Blue O’Connell is a Certified Music Practitioner, Teacher, Presenter and Composer and Performer. She is available for workshops, performances, presentations for related to hearing loss and music.   She is dedicated to helping cochlear implant recipients learn to appreciate music again. Her story of how she regained music perception was published in The Hearing Journal in March 2012. She shared with us a little about her hearing journey.

Renee Blue OConnell Photo 1About once a month someone sends me a link to a video of a deaf person having their cochlear implant activated and hearing for the first time.   There is that moment when they respond to sound and everyone is crying tears of joy. It is assumed the cochlear implant is like a “magic wand” that restores perfect hearing instantly. For some that can happen depending on the type of hearing loss.

I thought this would be my experience on my “Activation Day”. Doesn’t that sound like something out of Star Trek? “Beam me up Scotty!”  I waited with such excited anticipation with all kinds of happy scenes dancing in my head. Like Dorothy in the Wizard of Oz stepping out of the black & white and walking into a world of beautiful color. Like the “water scene” in The Miracle Worker, when Helen had an epiphany that everything had a name. But it was no happy scene for me. When that switch turned on, I was shocked. It’s a noisy world!

Renee Blue OConnell Photo 2People don’t understand that it’s lot of work to learn to hear with a bionic device. Suppose that you were blind all of your life and suddenly you could see. Do you think your brain would instantly make sense of the world around you?   It’s the same with hearing.  Returning to work post activation was not easy. In the break room, conversation competed with noises of the microwave humming, refrigerator buzzing, water faucet running, coke machine clanging, coffee machine percolating and the droning heat system. Voices sounded like cartoon characters.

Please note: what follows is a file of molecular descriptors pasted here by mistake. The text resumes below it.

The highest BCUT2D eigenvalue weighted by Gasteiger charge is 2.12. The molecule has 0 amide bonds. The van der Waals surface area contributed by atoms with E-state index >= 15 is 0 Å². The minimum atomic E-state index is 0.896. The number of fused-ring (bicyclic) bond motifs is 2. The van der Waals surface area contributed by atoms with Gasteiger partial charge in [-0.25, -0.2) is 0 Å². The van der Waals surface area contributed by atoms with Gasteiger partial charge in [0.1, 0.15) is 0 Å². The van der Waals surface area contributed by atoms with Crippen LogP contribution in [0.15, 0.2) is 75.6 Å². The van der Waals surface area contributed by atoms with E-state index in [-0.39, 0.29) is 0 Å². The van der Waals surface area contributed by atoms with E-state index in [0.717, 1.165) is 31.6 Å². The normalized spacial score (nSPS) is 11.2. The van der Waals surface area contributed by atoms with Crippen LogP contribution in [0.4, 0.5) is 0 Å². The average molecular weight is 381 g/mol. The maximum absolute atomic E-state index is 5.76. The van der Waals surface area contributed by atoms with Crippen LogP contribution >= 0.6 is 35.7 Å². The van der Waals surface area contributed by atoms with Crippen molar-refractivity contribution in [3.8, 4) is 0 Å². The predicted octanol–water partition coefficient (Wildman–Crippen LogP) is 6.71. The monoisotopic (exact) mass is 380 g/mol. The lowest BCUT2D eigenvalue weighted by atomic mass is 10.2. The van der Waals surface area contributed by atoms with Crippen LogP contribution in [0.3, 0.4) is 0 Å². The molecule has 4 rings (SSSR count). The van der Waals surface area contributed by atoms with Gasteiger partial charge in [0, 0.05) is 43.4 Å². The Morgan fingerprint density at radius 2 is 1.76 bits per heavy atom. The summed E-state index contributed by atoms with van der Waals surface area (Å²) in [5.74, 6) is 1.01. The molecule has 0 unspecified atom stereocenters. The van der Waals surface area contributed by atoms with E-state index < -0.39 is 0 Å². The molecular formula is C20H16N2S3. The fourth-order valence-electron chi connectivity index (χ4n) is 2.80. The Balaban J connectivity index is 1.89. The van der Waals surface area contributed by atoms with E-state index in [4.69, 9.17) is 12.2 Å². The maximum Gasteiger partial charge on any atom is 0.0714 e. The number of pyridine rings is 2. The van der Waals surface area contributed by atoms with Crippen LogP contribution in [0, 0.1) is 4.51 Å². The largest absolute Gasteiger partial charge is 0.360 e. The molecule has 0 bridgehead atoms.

It was frightening as a musician because music sounded like a tangled mess of disembodied pitches in a fevered dream. I play for hospital patients and at nursing homes. One day a woman shouted at me “You can’t play and you can’t sing!” I was stunned because I thought, “maybe she is right?”

I struggled for months. Eventually I got help from my Rehab counselor. She showed me “Listening Gym” websites to do auditory exercises. Each morning I worked to regain speech recognition by listening to consonant and vowel sounds appearing in common words. Then I graduated to sentences and stories. I failed most of the quizzes in my early attempts. For my music, I did ear training studies with a music teacher to regain my pitch perception.

Gradually signs of progress came with sounds of birds singing, the soft whooshing wind blowing in the trees, the trickling river flowing nearby and a street musician playing the flute (heard from 3 blocks away!). Music came back too. In fact, for the last four years I’ve worked full time as a Certified Music Practitioner playing for hospital patients, elderly and people with special needs.

So there was a happy ending but it wasn’t easy. I only miss the humorous encounters that mishearing things caused. My favorite one was when “Fridays’ Moon” became a “Fried Egg Boon.” I still laugh about that.

Here is a video of her playing with Peter Markush:

Here is a video with Blue’s song created by Cochlear Implant Online founder Rachel Chaikof:

You can learn more about her here:  www.blueoconnell.com
Cochlear Guest Writer
Cochlear Americas showcases the stories of real people celebrating life's real moments. This blog was written by a guest writer for Cochlear Americas. For more information on the guest writer, please see read above.